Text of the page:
Thinking about localization early also sets you up to complete the project on your timeline, rather than force out a lower-quality rushed job at the end of development.
17. Subtitle or voice over?
This depends on the style of your game and the preferences of your audience. If your game is an online first-person shooter without a story, often there’s no real need to translate the game’s audio. But if it’s a story that relies on dialogue, the improvement to a player’s experience that audio translation adds is worth the investment.
18. What is Localization Quality Assurance (LQA)?
LQA is the last step in making sure of having a high-quality localization. Basically, LQA means:
- linguistic testing checks the accuracy and consistency of the translation within context, flags missing content, and correctly formats things like times and dates
- cosmetic testing checks the consistency with the source material and whether images and graphics are localized correctly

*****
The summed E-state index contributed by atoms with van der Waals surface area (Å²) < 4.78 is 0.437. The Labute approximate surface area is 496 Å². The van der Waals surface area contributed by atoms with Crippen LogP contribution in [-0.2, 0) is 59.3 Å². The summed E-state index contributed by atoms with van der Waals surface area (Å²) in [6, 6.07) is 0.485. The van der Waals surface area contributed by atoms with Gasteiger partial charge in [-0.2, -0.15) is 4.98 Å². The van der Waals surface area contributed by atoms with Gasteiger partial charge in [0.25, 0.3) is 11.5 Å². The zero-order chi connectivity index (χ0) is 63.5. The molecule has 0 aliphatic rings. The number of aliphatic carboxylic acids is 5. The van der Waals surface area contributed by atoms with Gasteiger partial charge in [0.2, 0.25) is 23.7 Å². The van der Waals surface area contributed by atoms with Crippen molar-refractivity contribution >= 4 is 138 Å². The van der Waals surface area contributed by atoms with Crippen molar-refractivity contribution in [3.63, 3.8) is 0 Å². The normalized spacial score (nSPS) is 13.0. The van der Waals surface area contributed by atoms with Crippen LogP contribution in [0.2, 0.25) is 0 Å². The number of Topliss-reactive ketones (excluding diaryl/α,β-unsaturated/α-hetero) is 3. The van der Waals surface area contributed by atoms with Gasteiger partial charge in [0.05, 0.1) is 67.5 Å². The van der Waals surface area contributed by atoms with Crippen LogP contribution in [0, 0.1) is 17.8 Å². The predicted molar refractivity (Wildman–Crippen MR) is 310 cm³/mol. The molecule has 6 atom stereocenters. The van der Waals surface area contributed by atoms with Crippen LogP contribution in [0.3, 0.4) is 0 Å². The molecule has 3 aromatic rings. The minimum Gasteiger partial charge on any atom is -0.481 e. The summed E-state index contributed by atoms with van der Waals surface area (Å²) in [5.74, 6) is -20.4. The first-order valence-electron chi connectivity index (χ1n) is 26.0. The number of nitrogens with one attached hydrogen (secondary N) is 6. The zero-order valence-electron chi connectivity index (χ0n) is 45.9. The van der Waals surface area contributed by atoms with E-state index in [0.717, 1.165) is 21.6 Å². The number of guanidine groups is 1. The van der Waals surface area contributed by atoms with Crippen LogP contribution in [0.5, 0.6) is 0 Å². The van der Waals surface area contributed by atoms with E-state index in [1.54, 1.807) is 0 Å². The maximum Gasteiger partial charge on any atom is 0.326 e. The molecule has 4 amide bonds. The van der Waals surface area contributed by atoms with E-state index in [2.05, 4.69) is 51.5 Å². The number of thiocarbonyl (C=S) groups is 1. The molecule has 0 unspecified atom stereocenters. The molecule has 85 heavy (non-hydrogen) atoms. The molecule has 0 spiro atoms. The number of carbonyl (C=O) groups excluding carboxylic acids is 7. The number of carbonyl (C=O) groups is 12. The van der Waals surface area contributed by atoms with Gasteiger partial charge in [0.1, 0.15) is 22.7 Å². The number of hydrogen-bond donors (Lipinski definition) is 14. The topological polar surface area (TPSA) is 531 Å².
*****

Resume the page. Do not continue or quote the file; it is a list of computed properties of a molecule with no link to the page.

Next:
- cultural testing makes sure the game’s material passes the target region’s content laws
- certification testing checks the game will pass hardware manufacturer certifications.
19. What’s an indicator of a good LQA?
One of the best ways to analyze LQA standards is through submission rates. Submissions are all the checks and balances you need to tick off before a hardware manufacturer will accept a game — for example, a controller disconnect message needs to display the right terminology at the right time. If a submission rate is in the 95-100% range, you’re probably in good hands.
20. How do I make the difference between a good translation service and a bad one?
There’s no certain way to know you’ll get a high-quality translation. But there are some things you should ask from a provider before hiring them:
- check the credentials of the company
- ask for critical user feedback
- look for native speakers
- look for real knowledge of the subject
- ask for an explanation of why they would translate in a certain way
- check a provider has experience working with string files and files that contain tags and code.
Any questions for us?
Because we are the translation and localization experts during the projects we’ve partnered with, we have seen and experience a lot.
Therefore, if you are looking for answers before localizing your game, we are here to help. Let’s talk!